Indy Pick: 6th Annual Subdued Stringband Jamboree Rocks Demming
This is probably the biggest Indy Pick you’ll see this year, due to the importance of the event, and I’m proud to be able to present it to you. Even after reading their promotional material, I approached the Subdued Stringband Jamboree at the Deming Log Show grounds with the impression it was an insider’s convention. Oh boy, was I proven delightfully wrong!
An ever-swelling audience that would eventually number a couple of hundred would soon collect before two hand-built stages. The sun would arrive just in time to shine down on three or four careening children with windmill arms and appreciative smiling people of all ages, from eight months to eighty years old, basking in music that would best be described as downright fun.
Like Bellingham itself, the Jamboree is a nexus of regional music. This year, for $25 you could have seen 28 acts, participated in a number of workshops, and jammed with some of your favorite regional musicians. There was even an incredible folksy blues guy from Arizona, by the name of Lonesome Shack. For $5 more, you could have set up camp so that driving home drunk on music would not be an issue.
But as far as I’m concerned, you can’t put a value on the crowd that was there. Gus Smith of the Mighty Ghosts of Heaven agrees.
“This thing is unique to the area,” Smith said, baritone ukulele in hand. “You probably couldn’t get this sort of collaboration, this collection of people, anywhere else.”
An example of this collaboration is “the Band Scramble” where names are drawn out of a hat to produce three bands, which each have 45 minutes to come up with a song to perform in front of the audience. Which they did admirably well. Also, after the main show, jam circles go as late as 4 a.m. with workshops following the next morning.
The “Subdued” part of the event definitely doesn’t refer to the music, or the enthusiasm of the audience, so much as it does the general attitude of the attendees. The easy-does-it atmosphere and congenial demeanor of everyone involved creates something special that cultivates creativity like nothing else, and out-of-towners can’t help but take that home with them. After six years, they keep coming back. I’ve seen it happen at other venues in Whatcom County, too, with Bob Log III at the 3B and Scott Biram at Boundary Bay, for instance.
“This place has the best audiences,” is a common phrase, repeated word for word by any number of musicians you’ll hear throughout the year, and the Jamboree exemplifies that statement. Which is why, when I approached Robert Blake, I gave him one tough question: What would you think if this thing got so big that it filled up the entire fair grounds to the point where you had security problems? He chuckled.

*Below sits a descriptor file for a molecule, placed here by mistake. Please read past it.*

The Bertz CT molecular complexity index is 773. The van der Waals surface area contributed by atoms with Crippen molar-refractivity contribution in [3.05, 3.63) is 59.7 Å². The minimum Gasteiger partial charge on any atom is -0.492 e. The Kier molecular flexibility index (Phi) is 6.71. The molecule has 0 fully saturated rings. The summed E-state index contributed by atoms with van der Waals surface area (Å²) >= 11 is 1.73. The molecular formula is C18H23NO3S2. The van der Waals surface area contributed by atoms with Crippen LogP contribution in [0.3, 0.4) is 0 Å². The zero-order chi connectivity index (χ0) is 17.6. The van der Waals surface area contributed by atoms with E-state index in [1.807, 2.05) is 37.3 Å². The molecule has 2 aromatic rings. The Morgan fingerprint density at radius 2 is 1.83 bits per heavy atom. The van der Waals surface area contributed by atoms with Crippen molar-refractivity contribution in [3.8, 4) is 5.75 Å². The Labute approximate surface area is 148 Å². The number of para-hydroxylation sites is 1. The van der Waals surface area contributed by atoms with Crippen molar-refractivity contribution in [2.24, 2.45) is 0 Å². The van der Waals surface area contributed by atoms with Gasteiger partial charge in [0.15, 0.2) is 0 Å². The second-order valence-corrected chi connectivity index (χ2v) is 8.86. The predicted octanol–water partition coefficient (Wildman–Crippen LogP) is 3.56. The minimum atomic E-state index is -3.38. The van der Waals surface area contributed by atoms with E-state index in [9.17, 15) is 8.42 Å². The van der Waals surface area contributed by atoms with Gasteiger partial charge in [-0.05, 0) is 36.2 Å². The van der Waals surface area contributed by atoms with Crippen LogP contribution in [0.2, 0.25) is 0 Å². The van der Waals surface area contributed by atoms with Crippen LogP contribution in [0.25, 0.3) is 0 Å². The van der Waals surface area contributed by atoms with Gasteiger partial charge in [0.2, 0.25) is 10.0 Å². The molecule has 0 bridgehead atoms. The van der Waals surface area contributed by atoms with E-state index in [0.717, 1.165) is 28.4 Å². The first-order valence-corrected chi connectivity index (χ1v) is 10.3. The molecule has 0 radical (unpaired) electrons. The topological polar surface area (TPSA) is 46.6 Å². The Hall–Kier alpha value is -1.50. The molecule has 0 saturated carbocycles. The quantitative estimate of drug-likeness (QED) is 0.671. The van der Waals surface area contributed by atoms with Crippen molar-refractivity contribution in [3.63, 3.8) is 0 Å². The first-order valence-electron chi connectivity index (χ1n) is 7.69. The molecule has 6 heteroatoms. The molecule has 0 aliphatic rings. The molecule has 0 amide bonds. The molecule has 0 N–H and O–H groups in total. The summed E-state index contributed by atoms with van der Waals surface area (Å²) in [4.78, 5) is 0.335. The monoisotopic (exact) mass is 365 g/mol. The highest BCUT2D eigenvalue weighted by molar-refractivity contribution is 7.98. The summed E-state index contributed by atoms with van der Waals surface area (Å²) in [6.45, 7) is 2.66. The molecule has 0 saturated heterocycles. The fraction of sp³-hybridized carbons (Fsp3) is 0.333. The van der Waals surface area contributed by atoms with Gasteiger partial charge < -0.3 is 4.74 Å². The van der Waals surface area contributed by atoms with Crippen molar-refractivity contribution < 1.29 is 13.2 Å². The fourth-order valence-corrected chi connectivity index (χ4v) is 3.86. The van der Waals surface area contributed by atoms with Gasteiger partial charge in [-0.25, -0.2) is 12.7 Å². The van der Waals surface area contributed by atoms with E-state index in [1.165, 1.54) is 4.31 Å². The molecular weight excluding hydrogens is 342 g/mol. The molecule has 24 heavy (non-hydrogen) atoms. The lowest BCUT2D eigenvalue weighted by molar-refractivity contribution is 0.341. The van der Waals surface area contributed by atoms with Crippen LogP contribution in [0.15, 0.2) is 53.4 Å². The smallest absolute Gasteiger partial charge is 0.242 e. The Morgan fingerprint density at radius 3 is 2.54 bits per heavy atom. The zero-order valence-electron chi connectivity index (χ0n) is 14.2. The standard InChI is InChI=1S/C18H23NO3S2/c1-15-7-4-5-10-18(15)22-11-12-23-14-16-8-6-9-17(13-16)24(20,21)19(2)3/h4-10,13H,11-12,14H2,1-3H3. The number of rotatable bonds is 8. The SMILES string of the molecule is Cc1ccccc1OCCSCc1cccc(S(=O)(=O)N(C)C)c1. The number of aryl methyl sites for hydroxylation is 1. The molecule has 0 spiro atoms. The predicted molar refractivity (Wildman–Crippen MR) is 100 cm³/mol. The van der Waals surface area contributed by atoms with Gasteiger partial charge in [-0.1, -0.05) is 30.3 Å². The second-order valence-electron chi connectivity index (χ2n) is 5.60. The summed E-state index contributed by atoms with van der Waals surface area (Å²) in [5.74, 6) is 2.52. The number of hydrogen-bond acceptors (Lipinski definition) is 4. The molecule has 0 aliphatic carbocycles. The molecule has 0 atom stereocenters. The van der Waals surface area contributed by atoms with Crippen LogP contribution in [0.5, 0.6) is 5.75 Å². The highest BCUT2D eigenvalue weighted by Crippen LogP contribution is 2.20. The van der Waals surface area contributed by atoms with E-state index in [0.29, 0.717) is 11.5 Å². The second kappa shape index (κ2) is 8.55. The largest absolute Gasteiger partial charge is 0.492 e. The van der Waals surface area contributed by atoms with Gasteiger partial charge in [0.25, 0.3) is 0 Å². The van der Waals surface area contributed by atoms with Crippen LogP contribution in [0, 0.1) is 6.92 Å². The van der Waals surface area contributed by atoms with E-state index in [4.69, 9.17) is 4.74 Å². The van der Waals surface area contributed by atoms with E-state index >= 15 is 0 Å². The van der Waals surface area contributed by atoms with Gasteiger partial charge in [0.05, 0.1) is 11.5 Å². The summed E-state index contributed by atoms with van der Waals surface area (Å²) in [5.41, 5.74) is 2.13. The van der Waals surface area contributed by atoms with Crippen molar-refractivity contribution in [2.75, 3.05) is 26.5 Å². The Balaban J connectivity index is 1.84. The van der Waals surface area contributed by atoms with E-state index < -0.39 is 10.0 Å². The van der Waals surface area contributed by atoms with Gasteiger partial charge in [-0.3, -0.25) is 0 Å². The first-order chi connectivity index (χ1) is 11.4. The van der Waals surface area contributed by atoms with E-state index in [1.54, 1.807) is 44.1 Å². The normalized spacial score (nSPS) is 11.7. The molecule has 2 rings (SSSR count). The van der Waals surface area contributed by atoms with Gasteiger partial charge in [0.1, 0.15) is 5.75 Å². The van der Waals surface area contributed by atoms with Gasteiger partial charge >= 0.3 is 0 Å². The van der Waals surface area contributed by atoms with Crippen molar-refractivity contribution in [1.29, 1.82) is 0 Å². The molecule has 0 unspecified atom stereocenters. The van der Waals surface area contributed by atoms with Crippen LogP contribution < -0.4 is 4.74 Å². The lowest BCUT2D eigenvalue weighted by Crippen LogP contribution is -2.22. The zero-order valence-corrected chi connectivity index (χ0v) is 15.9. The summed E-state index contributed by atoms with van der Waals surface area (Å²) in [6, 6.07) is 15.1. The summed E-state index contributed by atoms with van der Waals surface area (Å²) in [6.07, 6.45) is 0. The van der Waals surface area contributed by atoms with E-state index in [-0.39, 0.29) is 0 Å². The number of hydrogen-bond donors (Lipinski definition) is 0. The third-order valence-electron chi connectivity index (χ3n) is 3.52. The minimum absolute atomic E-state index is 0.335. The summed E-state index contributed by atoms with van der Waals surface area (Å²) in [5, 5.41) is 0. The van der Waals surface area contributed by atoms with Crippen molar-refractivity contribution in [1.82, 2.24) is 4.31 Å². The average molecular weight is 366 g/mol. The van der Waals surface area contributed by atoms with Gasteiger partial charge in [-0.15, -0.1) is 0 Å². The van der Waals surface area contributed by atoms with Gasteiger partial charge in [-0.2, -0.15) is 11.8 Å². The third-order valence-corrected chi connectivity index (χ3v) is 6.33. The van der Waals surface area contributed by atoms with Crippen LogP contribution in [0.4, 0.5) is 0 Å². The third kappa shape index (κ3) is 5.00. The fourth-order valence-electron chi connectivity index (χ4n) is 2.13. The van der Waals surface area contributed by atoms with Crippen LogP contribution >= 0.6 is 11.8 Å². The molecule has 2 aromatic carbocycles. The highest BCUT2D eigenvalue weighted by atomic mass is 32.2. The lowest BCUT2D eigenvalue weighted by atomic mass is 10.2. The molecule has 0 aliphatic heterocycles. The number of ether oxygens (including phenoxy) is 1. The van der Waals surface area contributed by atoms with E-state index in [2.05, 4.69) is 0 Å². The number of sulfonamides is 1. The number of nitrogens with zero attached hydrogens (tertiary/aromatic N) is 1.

“Well, it would definitely change the feel of the event some,” he said. “But it would be pretty awesome, and we could use the support.” When I asked if what he needed were more group leaders to run the volunteers (something that his cohort Dean said they needed), Blake acknowledged that but said, “What I need is a publicist.” In fact, there’s a wish list on their website that includes “a barn or garage where we can store plywood, popup tents, …[etc.]” and “someone experienced doing security at festivals” among other essentials.
Despite only nearly breaking even every year for six years, it’s still a big event. And it’s growing. The response from the audience for each act was gratifying to hear. And with two stages, Blake and his crew were able to present non-stop music for five hours on Friday and 12 hours straight on Saturday.
As for the musicians and bands that played this year, they were all good. In fact, they were some of the best the region has to offer, and at their best performances. You can take this Indy Pick as a recommendation to hunt them down and listen to each one. It’d be a good start for anyone new to the music scene.
In the end, there was only one dissatisfied customer I could spot. Every party’s got one. A disgruntled neighbor threatened to call the sheriff if the amplified music continued past midnight.
My only critique of the show would be for the future publicist of the event. So far most of the advertising has been aimed back at the music community, which has created a great backbone for the Festival to build on. Now it’s time to let the rest of the county know about this amazing family-friendly event. This reporter will definitely do his part to chip in on that next year.